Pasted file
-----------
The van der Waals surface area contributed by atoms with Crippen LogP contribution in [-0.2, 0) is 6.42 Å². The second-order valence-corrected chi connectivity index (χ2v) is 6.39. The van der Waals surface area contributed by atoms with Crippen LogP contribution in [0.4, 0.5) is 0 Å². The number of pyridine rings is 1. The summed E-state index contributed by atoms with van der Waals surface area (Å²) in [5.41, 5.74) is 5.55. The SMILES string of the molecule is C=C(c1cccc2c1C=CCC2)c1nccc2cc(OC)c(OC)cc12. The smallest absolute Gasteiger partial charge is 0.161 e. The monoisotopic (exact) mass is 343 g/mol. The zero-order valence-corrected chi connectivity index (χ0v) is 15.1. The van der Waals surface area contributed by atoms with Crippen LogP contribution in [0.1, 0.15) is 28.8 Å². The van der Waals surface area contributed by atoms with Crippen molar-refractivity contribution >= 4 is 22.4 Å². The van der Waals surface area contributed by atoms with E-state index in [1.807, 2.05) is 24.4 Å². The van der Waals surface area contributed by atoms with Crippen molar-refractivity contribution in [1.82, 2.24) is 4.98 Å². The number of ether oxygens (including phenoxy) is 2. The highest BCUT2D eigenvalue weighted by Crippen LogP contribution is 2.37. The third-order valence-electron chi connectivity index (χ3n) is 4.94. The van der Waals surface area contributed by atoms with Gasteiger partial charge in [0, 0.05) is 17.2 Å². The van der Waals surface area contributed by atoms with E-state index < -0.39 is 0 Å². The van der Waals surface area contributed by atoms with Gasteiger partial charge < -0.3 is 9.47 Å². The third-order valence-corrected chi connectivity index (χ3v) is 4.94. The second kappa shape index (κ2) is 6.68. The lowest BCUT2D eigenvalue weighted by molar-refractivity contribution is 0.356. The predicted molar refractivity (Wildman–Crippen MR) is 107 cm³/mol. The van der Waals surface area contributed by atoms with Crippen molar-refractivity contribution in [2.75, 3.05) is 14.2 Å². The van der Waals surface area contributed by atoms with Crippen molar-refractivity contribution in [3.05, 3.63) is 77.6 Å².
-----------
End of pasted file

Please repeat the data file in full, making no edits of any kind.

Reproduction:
The van der Waals surface area contributed by atoms with Crippen LogP contribution in [-0.2, 0) is 6.42 Å². The second-order valence-corrected chi connectivity index (χ2v) is 6.39. The van der Waals surface area contributed by atoms with Crippen LogP contribution in [0.4, 0.5) is 0 Å². The number of pyridine rings is 1. The summed E-state index contributed by atoms with van der Waals surface area (Å²) in [5.41, 5.74) is 5.55. The SMILES string of the molecule is C=C(c1cccc2c1C=CCC2)c1nccc2cc(OC)c(OC)cc12. The smallest absolute Gasteiger partial charge is 0.161 e. The monoisotopic (exact) mass is 343 g/mol. The zero-order valence-corrected chi connectivity index (χ0v) is 15.1. The van der Waals surface area contributed by atoms with Crippen LogP contribution in [0.1, 0.15) is 28.8 Å². The van der Waals surface area contributed by atoms with Crippen molar-refractivity contribution >= 4 is 22.4 Å². The van der Waals surface area contributed by atoms with E-state index in [1.807, 2.05) is 24.4 Å². The van der Waals surface area contributed by atoms with Crippen molar-refractivity contribution in [1.82, 2.24) is 4.98 Å². The number of ether oxygens (including phenoxy) is 2. The highest BCUT2D eigenvalue weighted by Crippen LogP contribution is 2.37. The third-order valence-electron chi connectivity index (χ3n) is 4.94. The van der Waals surface area contributed by atoms with Gasteiger partial charge in [0, 0.05) is 17.2 Å². The van der Waals surface area contributed by atoms with E-state index < -0.39 is 0 Å². The van der Waals surface area contributed by atoms with Gasteiger partial charge < -0.3 is 9.47 Å². The third-order valence-corrected chi connectivity index (χ3v) is 4.94. The second kappa shape index (κ2) is 6.68. The lowest BCUT2D eigenvalue weighted by molar-refractivity contribution is 0.356. The predicted molar refractivity (Wildman–Crippen MR) is 107 cm³/mol. The van der Waals surface area contributed by atoms with Crippen molar-refractivity contribution in [2.75, 3.05) is 14.2 Å². The van der Waals surface area contributed by atoms with Crippen molar-refractivity contribution in [3.05, 3.63) is 77.6 Å².